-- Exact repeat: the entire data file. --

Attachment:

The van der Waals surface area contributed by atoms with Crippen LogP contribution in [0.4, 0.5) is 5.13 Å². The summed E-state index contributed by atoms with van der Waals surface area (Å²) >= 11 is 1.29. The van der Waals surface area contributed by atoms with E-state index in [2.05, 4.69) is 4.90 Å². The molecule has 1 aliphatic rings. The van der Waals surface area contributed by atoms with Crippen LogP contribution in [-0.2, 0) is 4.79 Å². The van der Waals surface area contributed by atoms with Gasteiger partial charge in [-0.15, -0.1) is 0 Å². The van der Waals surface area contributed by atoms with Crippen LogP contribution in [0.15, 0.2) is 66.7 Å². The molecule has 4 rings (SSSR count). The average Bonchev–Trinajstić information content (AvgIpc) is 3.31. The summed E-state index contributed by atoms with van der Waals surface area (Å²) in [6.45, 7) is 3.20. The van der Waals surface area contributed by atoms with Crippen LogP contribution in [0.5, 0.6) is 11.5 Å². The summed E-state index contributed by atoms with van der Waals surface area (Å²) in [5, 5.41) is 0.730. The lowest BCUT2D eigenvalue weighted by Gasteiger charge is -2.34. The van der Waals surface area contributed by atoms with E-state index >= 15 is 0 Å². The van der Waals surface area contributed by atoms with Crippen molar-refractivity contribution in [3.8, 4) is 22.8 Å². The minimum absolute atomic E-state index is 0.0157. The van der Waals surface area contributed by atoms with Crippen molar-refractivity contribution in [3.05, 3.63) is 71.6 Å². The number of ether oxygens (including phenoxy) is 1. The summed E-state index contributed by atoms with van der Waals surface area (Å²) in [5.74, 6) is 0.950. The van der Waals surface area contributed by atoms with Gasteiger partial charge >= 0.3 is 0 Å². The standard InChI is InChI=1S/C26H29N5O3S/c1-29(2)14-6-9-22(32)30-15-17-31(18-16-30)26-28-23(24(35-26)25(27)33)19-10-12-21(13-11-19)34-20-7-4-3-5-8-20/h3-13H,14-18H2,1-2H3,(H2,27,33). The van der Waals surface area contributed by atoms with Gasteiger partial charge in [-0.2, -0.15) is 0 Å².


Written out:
The van der Waals surface area contributed by atoms with Crippen LogP contribution in [0.4, 0.5) is 5.13 Å². The summed E-state index contributed by atoms with van der Waals surface area (Å²) >= 11 is 1.29. The van der Waals surface area contributed by atoms with E-state index in [2.05, 4.69) is 4.90 Å². The molecule has 1 aliphatic rings. The van der Waals surface area contributed by atoms with Crippen LogP contribution in [-0.2, 0) is 4.79 Å². The van der Waals surface area contributed by atoms with Gasteiger partial charge in [-0.15, -0.1) is 0 Å². The van der Waals surface area contributed by atoms with Crippen LogP contribution in [0.15, 0.2) is 66.7 Å². The molecule has 4 rings (SSSR count). The average Bonchev–Trinajstić information content (AvgIpc) is 3.31. The summed E-state index contributed by atoms with van der Waals surface area (Å²) in [6.45, 7) is 3.20. The van der Waals surface area contributed by atoms with Crippen LogP contribution in [0.5, 0.6) is 11.5 Å². The summed E-state index contributed by atoms with van der Waals surface area (Å²) in [5, 5.41) is 0.730. The lowest BCUT2D eigenvalue weighted by Gasteiger charge is -2.34. The van der Waals surface area contributed by atoms with E-state index >= 15 is 0 Å². The van der Waals surface area contributed by atoms with Crippen molar-refractivity contribution in [3.8, 4) is 22.8 Å². The minimum absolute atomic E-state index is 0.0157. The van der Waals surface area contributed by atoms with Crippen molar-refractivity contribution in [3.05, 3.63) is 71.6 Å². The number of ether oxygens (including phenoxy) is 1. The summed E-state index contributed by atoms with van der Waals surface area (Å²) in [5.74, 6) is 0.950. The van der Waals surface area contributed by atoms with Gasteiger partial charge >= 0.3 is 0 Å². The standard InChI is InChI=1S/C26H29N5O3S/c1-29(2)14-6-9-22(32)30-15-17-31(18-16-30)26-28-23(24(35-26)25(27)33)19-10-12-21(13-11-19)34-20-7-4-3-5-8-20/h3-13H,14-18H2,1-2H3,(H2,27,33). The van der Waals surface area contributed by atoms with Gasteiger partial charge in [-0.2, -0.15) is 0 Å².